Half the Sky Designs announced that several new styles have been added to the company’s eco-chic Rebagz line, including the Pop Top Bag, Life is a Circle Bag and Laptop Carrier. These vivid handbags, which have made an economic impact along with their forward-looking effects on fashion and the environment, are handwoven using recycled juice packs or they are stitched together from artfully cut recycled nylon rice sacks to make stylish backpacks, totes, clutches and more. New prints for the rice sack handbags include “Golden Fortune,” “Sun Rice” and “Lion,” which adorn new and classic Rebagz silhouettes alike.
According to the Washington Post, poverty rates in the Philippines are among the highest in Asia, and that’s where Half the Sky has its handbags made. “Forty percent of Filipinos — more than 30 million people — live in abject poverty,” reports the BBC News Channel. Stevens-Heebner, a former human rights worker, does her part to fight against this statistic by ensuring that the people who make Rebagz are paid fairly and treated well. Her aptly named company references the adage, “Women hold up half the sky,” paying homage to the many women who work with Half the Sky Designs.
The economic impact that Half the Sky Designs is making in the Philippines is exemplified by Flor, a Filipino woman who began sewing handbags for Half the Sky one year ago, saved the money she earned and invested it in four used sewing machines. As a result, she now runs her own sewing business. Her work with Half the Sky Designs has not only helped her, but she is now able to help others in her small community as well.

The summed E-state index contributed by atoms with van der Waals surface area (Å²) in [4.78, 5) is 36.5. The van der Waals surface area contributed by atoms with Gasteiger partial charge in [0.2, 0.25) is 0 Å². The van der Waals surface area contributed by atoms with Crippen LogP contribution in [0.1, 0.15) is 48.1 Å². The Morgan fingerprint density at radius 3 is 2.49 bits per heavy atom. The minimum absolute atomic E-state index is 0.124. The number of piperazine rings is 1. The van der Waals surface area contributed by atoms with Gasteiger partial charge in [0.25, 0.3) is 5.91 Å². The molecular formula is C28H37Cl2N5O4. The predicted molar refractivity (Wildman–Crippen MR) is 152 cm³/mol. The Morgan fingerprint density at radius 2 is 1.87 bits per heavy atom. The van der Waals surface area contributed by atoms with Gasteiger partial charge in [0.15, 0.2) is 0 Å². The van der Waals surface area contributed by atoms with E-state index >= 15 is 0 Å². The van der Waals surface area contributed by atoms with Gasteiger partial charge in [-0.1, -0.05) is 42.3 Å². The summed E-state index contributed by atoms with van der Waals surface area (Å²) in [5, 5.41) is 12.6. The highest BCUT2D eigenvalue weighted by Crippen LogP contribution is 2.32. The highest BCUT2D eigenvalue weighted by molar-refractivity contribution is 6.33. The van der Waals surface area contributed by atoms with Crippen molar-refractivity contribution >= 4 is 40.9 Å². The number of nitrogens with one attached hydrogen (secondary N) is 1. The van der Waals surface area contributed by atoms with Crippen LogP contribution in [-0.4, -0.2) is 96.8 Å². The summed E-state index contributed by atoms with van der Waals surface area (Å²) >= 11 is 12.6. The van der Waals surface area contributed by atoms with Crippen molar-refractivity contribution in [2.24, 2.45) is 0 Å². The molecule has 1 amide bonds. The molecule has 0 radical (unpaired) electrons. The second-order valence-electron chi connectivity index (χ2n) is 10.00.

Rebagz are now sold in 245 stores on three continents, which has created jobs for people in Los Angeles, too. “We owe our growth and success to our wonderful customers, and our customers like the fact that they’re helping other people and the environment when they buy our bags, as well as getting a handbag that makes people stop and ask them, ‘Where’d you get that bag?!'” Stevens-Heebner said. Half the Sky’s company philosophy includes the idea that as Stevens-Heebner explained, “Everyone’s connected — from the recyclers who collect our juice packs and rice sacks to the women who wear our beautiful bags, and we want them all to feel like they’re benefiting. You can’t really be eco-friendly if you’re not human-friendly as well. Anything else is just last-century thinking.”
Rebagz are sold in stores throughout North America, Central America and Europe, and distribution continues to expand. Rebagz range in price from $15 to $150. For more information and additional styles visit www.rebagz.com or call 818-376-0125.